Found something interesting recently:
Alma 46: v24 - "...let us remember the words of Jacob, before his death, for behold, he saw that a part of the remnant of the coat of Joseph was preserved and had not decayed. And he said -- Even as this remnant of garment of my son hath been preserved, so shall a remnant of the seed of my son be preserved by the hand of God, and be taken unto himself, while the remainder of the seed of Joseph shall perish, even as the remnant of his garment."
One of the recent arguements against the authenticity of the Book of Mormon as scripture has been a study which claims to show little or no similarities in modern Jewish DNA and modern DNA from North and South American aboriginal peoples. It's being trumpeted as the death-knell for the LDS church.
Personally, I think the whole premise is flawed.
Now, I don't know anything about mitochondrial DNA analysis, or haploid combination comparisons, or statistical relevancy vs "contamination". I do hope the scientists who published this study didn't decide what they were going to find before the results were in.
In any case, the results came as no surprise to the anthropological community. The DNA analysis shows that most, if not all, North and South American aboriginal peoples have primarily Asian ancestry.
No Jewish DNA found.
Okay...let's look at this a little more carefully:
First of all, Lehi's descendants did NOT cover all of North and South america. Their civilization most likely fit rather comfortably in Mesoamerica. Somewhere in Mesoamerica. That covers from as far north as Mexico to as far south as Colombia and perhaps even Ecuador and Peru. The assumption that they did cover the entire western hemisphere was naivety on the part of some of the early leadership of the church. This assumption did not last (at least among the early church leaders) much past the 1840's. If you are trying to prove or disprove that American aboriginal peoples had Israelite DNA; and therefore were or were not the Nephites and Lamanites spoken of in the Book of Mormon, looking outside of Mesoamerica would be somewhat pointless.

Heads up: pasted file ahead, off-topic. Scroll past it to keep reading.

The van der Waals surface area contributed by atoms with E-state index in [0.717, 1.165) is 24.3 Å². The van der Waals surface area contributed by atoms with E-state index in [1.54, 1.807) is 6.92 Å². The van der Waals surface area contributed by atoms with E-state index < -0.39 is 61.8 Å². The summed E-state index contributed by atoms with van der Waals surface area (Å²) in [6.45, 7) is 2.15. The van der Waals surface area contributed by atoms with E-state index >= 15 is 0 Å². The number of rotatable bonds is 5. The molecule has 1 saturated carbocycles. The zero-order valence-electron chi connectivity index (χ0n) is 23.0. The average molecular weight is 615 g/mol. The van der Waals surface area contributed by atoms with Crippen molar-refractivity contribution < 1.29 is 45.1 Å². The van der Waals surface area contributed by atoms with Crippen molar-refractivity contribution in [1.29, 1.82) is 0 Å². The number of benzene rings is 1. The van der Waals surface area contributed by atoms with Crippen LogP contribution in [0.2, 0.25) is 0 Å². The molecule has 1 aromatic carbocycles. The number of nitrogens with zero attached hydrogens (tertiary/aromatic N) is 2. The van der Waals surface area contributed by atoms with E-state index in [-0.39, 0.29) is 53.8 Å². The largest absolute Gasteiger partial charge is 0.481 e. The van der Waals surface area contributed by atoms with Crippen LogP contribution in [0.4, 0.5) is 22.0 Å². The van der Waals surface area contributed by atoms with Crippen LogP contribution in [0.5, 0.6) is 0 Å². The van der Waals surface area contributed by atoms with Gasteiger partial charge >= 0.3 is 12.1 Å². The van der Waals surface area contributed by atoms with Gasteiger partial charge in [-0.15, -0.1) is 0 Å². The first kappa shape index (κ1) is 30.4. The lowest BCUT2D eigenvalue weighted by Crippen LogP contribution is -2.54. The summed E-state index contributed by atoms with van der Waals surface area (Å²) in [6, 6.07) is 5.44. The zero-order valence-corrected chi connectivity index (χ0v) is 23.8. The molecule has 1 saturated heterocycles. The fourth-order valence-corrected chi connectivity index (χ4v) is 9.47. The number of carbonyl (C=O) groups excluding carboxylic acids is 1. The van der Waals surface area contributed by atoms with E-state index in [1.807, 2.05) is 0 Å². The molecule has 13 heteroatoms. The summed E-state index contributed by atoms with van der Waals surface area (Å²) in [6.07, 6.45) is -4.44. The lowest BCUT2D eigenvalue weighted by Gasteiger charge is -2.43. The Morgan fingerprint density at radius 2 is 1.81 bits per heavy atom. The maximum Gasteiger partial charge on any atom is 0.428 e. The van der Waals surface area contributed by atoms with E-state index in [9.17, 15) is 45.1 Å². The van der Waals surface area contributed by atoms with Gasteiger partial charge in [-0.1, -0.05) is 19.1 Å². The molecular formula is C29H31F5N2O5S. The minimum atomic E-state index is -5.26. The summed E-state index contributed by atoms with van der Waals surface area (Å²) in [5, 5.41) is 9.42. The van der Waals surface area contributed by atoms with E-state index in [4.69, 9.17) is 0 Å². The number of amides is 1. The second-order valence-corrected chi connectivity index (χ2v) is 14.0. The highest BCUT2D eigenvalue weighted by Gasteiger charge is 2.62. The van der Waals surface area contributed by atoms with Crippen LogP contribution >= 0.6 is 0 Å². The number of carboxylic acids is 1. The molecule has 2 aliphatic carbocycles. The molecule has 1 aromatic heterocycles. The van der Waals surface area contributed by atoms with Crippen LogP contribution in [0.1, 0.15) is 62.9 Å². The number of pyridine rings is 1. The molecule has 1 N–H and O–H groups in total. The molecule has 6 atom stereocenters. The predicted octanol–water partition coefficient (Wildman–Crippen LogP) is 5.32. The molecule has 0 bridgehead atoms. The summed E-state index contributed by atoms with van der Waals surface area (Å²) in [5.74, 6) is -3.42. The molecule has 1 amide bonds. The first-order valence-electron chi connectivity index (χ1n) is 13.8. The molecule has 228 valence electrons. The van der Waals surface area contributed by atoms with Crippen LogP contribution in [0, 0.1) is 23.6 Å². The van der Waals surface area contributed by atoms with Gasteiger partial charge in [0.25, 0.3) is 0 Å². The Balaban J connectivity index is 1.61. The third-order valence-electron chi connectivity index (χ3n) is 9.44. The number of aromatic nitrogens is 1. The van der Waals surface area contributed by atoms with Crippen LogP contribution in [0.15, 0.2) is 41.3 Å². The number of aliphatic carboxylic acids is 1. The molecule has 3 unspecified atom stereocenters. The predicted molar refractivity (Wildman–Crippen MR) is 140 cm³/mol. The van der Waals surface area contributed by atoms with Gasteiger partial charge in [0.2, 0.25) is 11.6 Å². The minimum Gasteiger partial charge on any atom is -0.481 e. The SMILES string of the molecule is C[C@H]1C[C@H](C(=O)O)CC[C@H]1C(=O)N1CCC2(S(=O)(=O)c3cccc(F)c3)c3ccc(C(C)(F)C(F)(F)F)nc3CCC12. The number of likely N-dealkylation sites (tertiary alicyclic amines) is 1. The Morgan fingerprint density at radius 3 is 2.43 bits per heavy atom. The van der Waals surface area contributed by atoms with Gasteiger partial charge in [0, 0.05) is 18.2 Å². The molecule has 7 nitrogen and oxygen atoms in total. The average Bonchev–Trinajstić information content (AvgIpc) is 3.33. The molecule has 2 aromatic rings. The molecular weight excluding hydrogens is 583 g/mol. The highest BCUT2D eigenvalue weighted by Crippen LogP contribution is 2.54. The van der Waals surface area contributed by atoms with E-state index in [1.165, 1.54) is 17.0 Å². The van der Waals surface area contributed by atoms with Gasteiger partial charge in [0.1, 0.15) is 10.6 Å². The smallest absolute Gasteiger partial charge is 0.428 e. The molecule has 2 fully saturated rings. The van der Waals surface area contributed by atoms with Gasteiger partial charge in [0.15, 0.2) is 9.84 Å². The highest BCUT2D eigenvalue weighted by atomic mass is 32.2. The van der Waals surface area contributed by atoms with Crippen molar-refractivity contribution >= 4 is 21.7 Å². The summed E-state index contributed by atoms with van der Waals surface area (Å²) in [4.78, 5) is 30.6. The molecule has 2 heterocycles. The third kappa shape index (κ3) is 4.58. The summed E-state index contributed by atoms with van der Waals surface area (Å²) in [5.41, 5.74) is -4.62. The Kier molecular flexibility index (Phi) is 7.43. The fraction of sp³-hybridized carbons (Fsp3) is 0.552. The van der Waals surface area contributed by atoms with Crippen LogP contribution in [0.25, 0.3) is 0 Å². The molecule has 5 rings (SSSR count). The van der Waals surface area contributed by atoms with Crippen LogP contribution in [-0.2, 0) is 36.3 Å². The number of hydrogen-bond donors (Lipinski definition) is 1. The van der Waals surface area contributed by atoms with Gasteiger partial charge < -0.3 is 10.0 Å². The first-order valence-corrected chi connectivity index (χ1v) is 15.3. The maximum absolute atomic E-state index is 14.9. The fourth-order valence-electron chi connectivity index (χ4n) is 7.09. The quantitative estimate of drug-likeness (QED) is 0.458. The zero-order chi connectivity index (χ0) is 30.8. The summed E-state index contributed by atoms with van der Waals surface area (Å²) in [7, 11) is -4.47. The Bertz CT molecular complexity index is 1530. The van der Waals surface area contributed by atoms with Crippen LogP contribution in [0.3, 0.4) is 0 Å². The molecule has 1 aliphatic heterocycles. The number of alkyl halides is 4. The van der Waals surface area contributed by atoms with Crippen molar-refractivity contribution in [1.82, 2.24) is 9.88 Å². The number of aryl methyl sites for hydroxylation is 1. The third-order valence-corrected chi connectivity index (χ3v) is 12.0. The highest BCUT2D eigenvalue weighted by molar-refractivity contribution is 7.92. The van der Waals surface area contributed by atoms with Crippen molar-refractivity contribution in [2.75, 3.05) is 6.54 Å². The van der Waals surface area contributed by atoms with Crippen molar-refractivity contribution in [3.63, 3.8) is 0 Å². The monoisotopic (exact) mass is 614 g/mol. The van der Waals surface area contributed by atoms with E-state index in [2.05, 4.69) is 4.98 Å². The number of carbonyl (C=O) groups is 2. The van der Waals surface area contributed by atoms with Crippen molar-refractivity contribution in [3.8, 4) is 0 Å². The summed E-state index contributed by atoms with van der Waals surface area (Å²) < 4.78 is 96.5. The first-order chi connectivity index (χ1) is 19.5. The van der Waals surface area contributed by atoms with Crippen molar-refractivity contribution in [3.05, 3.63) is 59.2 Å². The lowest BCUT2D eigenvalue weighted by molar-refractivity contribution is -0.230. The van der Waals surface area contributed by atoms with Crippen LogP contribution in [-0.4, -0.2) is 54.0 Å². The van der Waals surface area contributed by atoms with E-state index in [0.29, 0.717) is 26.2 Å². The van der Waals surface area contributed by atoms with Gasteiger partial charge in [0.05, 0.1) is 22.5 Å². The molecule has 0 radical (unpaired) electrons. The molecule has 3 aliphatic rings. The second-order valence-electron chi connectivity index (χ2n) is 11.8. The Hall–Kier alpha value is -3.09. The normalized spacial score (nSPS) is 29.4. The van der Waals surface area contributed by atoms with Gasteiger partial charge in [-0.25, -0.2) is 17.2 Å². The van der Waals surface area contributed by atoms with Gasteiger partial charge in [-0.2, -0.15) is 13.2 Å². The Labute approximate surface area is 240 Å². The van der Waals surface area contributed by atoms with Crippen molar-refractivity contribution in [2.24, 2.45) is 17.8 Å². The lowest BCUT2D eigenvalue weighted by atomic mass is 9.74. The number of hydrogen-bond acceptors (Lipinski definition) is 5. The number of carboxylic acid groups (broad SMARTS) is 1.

Secondly, Lehi's descendants had been living in Mesoamerica from about 591 BC (when they made landfall) to about 279 BC (the chronology markers in Omni say "between 279 and 130 BC") when they encountered the people of Zarahemla. These were the descendants of Mulek (last and only remaining son of Zedekiah, King of Judah) and those he brought with him after escaping the Babylonian conquest of the Kingdom of Judah. Lehi's descendants were israelites of the tribe of Joseph and it wasn't until about 300 years after their arrival that they could have started to intermarry with Mulek's descendants - whom I presume were of the tribe of Judah.
The nephites and lamanites eventually intermingled, to the point where the designation "nephite" and "lamanite" denoted more ones political and religious affiliation than actual ancestry. Those espousing the "nephite" banner (whether actual descendants of Nephi or not) were destroyed about 385 AD. This left the lamanites, who were a hybrid of mostly israelite blood from the tribe of joseph, and some admixture of joseph and judah. The Book of Mormon also states that after the Lamanites had wiped out their rivals the Nephites, they then went on and began destroying each other. As they didn't leave any records (those inclined to keep and preserve them were all dead at the time), we have no idea how much of the Lamanite civilization was left between 400 AD and whenever the first Europeans showed up in Mesoamerica.
IF (note the big if) we are to take the Patriarch Jacob's prophecy literally, then I don't see how a comparison between modern day descendants of the lamanites (mostly tribe of Joseph) and modern day jews in Israel (mostly tribe of Judah) is going to prove or disprove anything...
To wit: according to Jacob's prophecy; there aren't any descendants of the tribe of Joseph left in modern-day Israel to make a comparison with. It's a simplistic view, I admit...but sounds an awful lot like "apples and oranges" to me. Personally, I'd be surprised if the study found any correlations whatsoever...